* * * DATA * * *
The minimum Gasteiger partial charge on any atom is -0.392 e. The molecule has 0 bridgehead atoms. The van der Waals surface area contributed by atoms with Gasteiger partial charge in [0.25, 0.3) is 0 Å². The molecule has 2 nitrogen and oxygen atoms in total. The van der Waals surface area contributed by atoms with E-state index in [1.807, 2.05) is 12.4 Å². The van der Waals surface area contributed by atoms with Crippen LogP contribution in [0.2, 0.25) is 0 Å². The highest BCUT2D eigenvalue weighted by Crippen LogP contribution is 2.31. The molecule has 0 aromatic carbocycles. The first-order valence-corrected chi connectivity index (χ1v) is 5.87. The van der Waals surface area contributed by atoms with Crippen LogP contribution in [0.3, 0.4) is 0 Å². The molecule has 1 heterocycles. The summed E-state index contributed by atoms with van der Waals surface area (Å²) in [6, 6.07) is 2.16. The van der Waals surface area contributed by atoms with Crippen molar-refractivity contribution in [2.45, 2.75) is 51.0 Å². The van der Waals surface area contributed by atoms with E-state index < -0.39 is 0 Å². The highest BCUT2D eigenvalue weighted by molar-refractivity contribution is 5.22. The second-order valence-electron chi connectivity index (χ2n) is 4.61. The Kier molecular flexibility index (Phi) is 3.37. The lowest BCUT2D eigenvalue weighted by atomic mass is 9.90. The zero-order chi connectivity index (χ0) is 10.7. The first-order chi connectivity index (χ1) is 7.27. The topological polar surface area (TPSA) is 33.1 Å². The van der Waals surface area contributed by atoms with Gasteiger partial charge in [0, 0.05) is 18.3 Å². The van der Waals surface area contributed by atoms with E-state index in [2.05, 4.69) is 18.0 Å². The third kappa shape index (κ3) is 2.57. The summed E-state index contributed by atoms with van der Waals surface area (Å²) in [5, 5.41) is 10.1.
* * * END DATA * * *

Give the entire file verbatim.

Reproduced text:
The minimum Gasteiger partial charge on any atom is -0.392 e. The molecule has 0 bridgehead atoms. The van der Waals surface area contributed by atoms with Gasteiger partial charge in [0.25, 0.3) is 0 Å². The molecule has 2 nitrogen and oxygen atoms in total. The van der Waals surface area contributed by atoms with E-state index in [1.807, 2.05) is 12.4 Å². The van der Waals surface area contributed by atoms with Crippen LogP contribution in [0.2, 0.25) is 0 Å². The highest BCUT2D eigenvalue weighted by Crippen LogP contribution is 2.31. The molecule has 0 aromatic carbocycles. The first-order valence-corrected chi connectivity index (χ1v) is 5.87. The van der Waals surface area contributed by atoms with Crippen LogP contribution in [0.3, 0.4) is 0 Å². The molecule has 1 heterocycles. The summed E-state index contributed by atoms with van der Waals surface area (Å²) in [6, 6.07) is 2.16. The van der Waals surface area contributed by atoms with Crippen molar-refractivity contribution in [2.45, 2.75) is 51.0 Å². The van der Waals surface area contributed by atoms with E-state index < -0.39 is 0 Å². The highest BCUT2D eigenvalue weighted by molar-refractivity contribution is 5.22. The second-order valence-electron chi connectivity index (χ2n) is 4.61. The Kier molecular flexibility index (Phi) is 3.37. The lowest BCUT2D eigenvalue weighted by atomic mass is 9.90. The zero-order chi connectivity index (χ0) is 10.7. The first-order chi connectivity index (χ1) is 7.27. The topological polar surface area (TPSA) is 33.1 Å². The van der Waals surface area contributed by atoms with Gasteiger partial charge in [0, 0.05) is 18.3 Å². The van der Waals surface area contributed by atoms with E-state index in [2.05, 4.69) is 18.0 Å². The third kappa shape index (κ3) is 2.57. The summed E-state index contributed by atoms with van der Waals surface area (Å²) in [5, 5.41) is 10.1.